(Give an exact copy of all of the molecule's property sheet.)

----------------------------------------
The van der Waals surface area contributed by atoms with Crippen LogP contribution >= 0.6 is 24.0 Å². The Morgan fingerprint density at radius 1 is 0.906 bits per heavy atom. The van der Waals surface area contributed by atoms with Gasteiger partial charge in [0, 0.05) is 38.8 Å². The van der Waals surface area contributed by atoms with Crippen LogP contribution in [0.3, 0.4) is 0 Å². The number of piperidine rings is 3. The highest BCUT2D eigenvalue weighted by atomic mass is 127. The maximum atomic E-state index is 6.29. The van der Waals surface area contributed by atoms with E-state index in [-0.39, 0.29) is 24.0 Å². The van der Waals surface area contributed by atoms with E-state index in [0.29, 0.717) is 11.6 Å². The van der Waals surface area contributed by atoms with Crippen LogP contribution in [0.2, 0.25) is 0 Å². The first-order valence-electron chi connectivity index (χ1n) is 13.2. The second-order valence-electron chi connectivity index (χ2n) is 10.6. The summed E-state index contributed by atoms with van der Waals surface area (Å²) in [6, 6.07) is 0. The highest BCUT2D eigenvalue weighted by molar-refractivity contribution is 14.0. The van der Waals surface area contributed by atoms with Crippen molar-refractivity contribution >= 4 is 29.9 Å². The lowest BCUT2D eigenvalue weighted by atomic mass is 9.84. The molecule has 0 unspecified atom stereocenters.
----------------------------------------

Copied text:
The van der Waals surface area contributed by atoms with Crippen LogP contribution >= 0.6 is 24.0 Å². The Morgan fingerprint density at radius 1 is 0.906 bits per heavy atom. The van der Waals surface area contributed by atoms with Gasteiger partial charge in [0, 0.05) is 38.8 Å². The van der Waals surface area contributed by atoms with Crippen LogP contribution in [0.3, 0.4) is 0 Å². The number of piperidine rings is 3. The highest BCUT2D eigenvalue weighted by atomic mass is 127. The maximum atomic E-state index is 6.29. The van der Waals surface area contributed by atoms with E-state index in [-0.39, 0.29) is 24.0 Å². The van der Waals surface area contributed by atoms with E-state index in [0.29, 0.717) is 11.6 Å². The van der Waals surface area contributed by atoms with Crippen LogP contribution in [0.2, 0.25) is 0 Å². The first-order valence-electron chi connectivity index (χ1n) is 13.2. The second-order valence-electron chi connectivity index (χ2n) is 10.6. The summed E-state index contributed by atoms with van der Waals surface area (Å²) in [6, 6.07) is 0. The highest BCUT2D eigenvalue weighted by molar-refractivity contribution is 14.0. The van der Waals surface area contributed by atoms with Crippen molar-refractivity contribution >= 4 is 29.9 Å². The lowest BCUT2D eigenvalue weighted by atomic mass is 9.84. The molecule has 0 unspecified atom stereocenters.